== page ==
'Mum dragged us all to the mosque to say Aloha to God and I swear I saw him,' Sam confirmed.

I laughed. 'Aloha.'

Sam laughed, a little uneasily. He looked towards the sky and with far too much sincerity in his voice than I felt necessay, added 'Sorry God, mate. That was a joke.'

Unlike his father, and unlike me, Samir could never quite wash away whatever vestiges of religious guilt had been instilled in him.

I glanced aound the car yard we were standing in and gestured to a man running his eyes over a shiny new Accord Euro. 'Bait,' I said.

Sam ground out his cigarette. He was too much of a car salesman to let a potential sale slide by because of idle chit chat. 'I'll see you on Thursday, Iska. We need to catch up.'

Mus'ad slid into the passenger seat of my car without a word. I glanced over at him and wondered how long it had been since we'd hooked up. Nine, ten months? It had been a while. Still, he had responded to my casual text message with a brief phone call, and we'd agreed to meet up.

'So how have things been?' I asked.

He shugged slightly. 'Okay.'

'Yeah? You seeing anyone?'

He twisted something on his left hand. I glanced down quickly and saw the silver ring on his wedding finger.

'You got married?' I asked.

Mus'ad nodded. 'I graduated and got a job. It was time.'

'You graduated, got a job and a wife? Shit, that's a lot of stuff.'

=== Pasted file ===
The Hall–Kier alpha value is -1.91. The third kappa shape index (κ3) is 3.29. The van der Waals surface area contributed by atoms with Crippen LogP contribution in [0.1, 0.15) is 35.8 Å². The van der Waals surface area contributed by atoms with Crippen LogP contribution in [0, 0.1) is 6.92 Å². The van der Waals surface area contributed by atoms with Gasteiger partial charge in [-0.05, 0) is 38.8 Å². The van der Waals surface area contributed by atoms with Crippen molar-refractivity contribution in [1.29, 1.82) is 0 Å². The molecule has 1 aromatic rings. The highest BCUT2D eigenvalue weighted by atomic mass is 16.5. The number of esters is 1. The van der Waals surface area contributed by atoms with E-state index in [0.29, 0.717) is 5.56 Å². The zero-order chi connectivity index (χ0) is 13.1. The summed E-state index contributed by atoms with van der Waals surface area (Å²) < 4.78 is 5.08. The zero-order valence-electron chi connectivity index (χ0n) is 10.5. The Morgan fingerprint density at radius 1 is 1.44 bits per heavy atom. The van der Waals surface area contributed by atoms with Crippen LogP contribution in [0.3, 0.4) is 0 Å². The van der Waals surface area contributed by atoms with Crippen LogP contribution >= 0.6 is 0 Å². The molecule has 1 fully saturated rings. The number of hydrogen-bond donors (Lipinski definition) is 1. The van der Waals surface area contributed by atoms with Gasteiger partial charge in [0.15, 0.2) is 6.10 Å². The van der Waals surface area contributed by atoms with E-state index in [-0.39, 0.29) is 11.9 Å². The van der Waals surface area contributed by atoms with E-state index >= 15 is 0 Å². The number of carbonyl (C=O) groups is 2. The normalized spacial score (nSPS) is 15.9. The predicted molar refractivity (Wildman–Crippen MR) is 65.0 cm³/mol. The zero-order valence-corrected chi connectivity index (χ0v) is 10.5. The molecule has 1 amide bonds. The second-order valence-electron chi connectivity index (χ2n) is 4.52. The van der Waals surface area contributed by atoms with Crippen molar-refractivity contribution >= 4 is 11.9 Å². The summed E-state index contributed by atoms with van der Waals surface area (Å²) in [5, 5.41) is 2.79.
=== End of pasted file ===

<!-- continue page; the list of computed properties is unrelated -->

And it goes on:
He smiled faintly and leant against the window. He looked tired and sad and lonely. So different during our first affair where he'd been brash and defensive. 'She's pregnant. We've only been married eight weeks.'

'Yeah? You like doing it with her?' I asked curiously.

'Not really. She doesn't say anything, though. I think she's just happy I don't bother her for sex very much.'

'Do you like her?'

'I like her,' he agreed. 'She's my second cousin, though, so I've known her all my life.'

'I hope it works out for you.'

'It will. In it's own way, it will.'

He sounded sad, miserable. I wanted to hug him or something weird like that. I wanted him to hurt less and smile more, because...god, fuck it, you don't have to love or even like someone to want them to be happy.

I'd finished my shift – all thirteen hours of it – and drove Mus'ad to a quiet part of town where there was kilometres of dirt road joining truck stops and dumps and great tracts of unuseable, flood-prone, land. I parked my car and turned off the radio and we just sat there for a few minutes, silent, mulling things over. Mus'ad fiddled with his shirt and swept off a tiny piece of fluff. His shirt was immaculately ironed. I figured his wife was doing it. His new, pregnant, wife.

Mus'ad reached out tentatively and laid a hand on my thigh. 'I missed you. You never came to see me... afterwards, after that thing. You could have come. Nobody would have known who you were.'

'Really? That wasn't the impression I got. Besides,' I lied. 'I didn't want to cramp you. You know.'

He nodded slowly. He had really nice dark skin, smooth and flawless, and I reached out and stroked it, half out of desire and half to comfort him. He leant into my hand and smiled.

'Can you remember what we used to do?' he asked.

Of course I remembered. Instead of answering, though, I moved closer to him and tilted his face towards mine. He was a keen kisser, loved kissing. We used to make out for a good ten or fifteen minutes before he undid my pants and got down to the business of giving me head. Sometimes, he used to get spooked by a passing car and would demand I drive him home immediately. Those days sucked.

Tonight, though, there was no interruption. We kissed, sucked each other off, and he cuddled me for a few minutes before quietly, regretfully, asking me to drive him home.